From then on, she was a good little girl, and they lived happily ever after.

* I'm pretty sure this story came to be around the time of Disney's Little Mermaid.  I don't remember that story, so I don't know what, if any, similarities exist.  Undine isn't a mermaid, though. I mean, little girls can live perfectly well under the sea, but fins and tails instead of legs?  C'mon!

** Or whatever one takes under water.

*** We love interrobangs.

Tuesday, July 14, 2015

Wherein I was in the Mexican jail

(A tall tale to tell children)

When I was in college in Houston, we used to take road trips down to Nuevo Laredo in Mexico.  We'd shop for Mexican blankets, ugly pottery, and bullwhips.*

One day, I was down there wandering around through touristy shops looking for tchotchokes, when I looked out the door of the shop, and I saw some robbers coming out of a bank across the street.  They had masks on and in one hand, they had a revolver.  In the other hand, they had big sacks with large dollar signs on them.  I'd seen this in cartoons, so I knew it was a real robbery.

As they ran out, I decided to follow them.  I kept about a block behind, as they weaved in an out of alleys.  After a while, they came to a police car parked in the shadows.  They put the money in the trunk, took off their masks,** and put on their police uniforms.  They were real, Mexican policemen!

Needless to say, I was outraged.  I went up to them and said, "Hey!  You guys are supposed to be the good guys - take that back right now!"  Also needless to say, I didn't always think before I spoke.  There might be a lesson there.

The leader said (use your best Mexican villain accent here), "Ay, stupid Gringo!  No one will believe you over us.  You are under arrest for loitering, vagrancy, and resisting arrest."

And they put me in jail.

Mexican jail is pretty boring.  I didn't have money for bail - just 15 cents in my pocket (you must particularly remember the 15 cents, Best Beloved)***- so I sat there for a week.  Each day for three meals a day, they gave me tortillas and re-fried beans.  After the first day, I was tired of it, so I put the leftovers under my bunk.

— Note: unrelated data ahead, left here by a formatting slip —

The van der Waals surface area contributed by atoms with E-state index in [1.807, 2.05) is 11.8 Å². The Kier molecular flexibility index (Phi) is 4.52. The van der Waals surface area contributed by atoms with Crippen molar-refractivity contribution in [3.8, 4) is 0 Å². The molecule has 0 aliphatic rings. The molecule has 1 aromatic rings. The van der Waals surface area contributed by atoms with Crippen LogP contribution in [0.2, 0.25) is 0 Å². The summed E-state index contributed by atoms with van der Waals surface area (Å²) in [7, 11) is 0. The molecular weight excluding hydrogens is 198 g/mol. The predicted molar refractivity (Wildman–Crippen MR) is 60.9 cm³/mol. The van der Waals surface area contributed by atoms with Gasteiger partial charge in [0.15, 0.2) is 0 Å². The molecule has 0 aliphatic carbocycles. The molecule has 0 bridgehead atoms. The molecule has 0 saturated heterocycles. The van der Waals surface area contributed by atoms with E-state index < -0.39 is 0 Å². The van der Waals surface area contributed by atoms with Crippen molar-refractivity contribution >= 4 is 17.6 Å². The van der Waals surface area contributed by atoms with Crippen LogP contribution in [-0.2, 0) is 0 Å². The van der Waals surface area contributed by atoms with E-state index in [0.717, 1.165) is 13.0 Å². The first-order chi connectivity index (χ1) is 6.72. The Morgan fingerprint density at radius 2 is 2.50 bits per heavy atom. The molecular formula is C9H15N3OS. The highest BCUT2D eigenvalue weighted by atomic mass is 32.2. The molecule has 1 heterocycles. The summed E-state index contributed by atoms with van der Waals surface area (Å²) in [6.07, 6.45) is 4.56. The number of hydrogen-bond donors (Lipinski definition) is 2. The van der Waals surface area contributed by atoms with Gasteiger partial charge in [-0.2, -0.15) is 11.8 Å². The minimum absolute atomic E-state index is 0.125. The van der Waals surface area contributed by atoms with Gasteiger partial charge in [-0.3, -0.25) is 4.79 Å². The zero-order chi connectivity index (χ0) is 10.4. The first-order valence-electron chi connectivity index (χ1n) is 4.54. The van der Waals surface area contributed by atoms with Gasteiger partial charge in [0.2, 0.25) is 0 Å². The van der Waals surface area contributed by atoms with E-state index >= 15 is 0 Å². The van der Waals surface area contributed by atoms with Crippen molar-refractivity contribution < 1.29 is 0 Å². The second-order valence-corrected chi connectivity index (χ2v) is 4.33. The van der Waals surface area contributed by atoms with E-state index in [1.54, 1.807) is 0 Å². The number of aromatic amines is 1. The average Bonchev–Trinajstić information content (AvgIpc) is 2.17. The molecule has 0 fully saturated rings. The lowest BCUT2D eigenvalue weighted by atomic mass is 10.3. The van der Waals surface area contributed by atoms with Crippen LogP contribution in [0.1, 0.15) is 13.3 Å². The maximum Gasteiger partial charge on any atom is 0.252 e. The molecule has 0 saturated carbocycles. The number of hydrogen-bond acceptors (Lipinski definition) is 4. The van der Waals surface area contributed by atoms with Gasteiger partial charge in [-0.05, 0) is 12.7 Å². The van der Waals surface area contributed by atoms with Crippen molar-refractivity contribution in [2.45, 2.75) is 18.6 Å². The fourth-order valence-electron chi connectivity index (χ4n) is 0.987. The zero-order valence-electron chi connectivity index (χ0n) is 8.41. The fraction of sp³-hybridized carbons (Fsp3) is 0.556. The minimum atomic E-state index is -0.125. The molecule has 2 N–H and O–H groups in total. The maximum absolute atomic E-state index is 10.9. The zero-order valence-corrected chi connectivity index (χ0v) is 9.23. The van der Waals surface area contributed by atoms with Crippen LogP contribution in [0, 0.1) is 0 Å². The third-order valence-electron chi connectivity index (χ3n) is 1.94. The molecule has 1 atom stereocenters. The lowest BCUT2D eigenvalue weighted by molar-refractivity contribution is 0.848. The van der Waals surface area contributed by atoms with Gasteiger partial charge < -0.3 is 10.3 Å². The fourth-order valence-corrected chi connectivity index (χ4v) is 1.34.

Then, I had an idea.  I took the tortillas and re-fried beans, and made a false wall on the back of my cell.  I hid behind it, and when the guard brought the next meal, he thought I'd escaped.  It was a beautiful false wall.

The guard shouted, "Hey, I think the Gringo has escaped!"

They all ran out to look for me.  I waited until it was quiet, then I ate my way out.  I went down the main street back to the bridge to Laredo.  Heh.  They thought I'd sneak down alleys.

The turnstile to get back into the US cost 15 cents, and I went home.

* The bullwhip plays a major part in other, true stories for another time.

** I advocate Oxford commas.  Despite what the definition says, it's not optional.

*** Read Kipling's Just So Stories to your kids, too.

Tales to tell children

When my children and I were younger, we lived in Fairbanks, Alaska.  One of the features of Fairbanks at that time was that there were not many activities available for children in the winter outside the house.  So I lied to them a lot.  People more inclined to blush than I call that telling stories.

We had many of the children's books that were available then, but the perennial darkness of the Alaskan night meant we also had lots of time.  Frankly, I got tired of those books*, so I began to make up stories of my own to break the monotony.  Some of them were moralizing stories exemplifying the effects of bad behavior.  Some of them were outrageous tall tales, just for the joy of them.  Some were adventure stories.  Some were a bit of all three.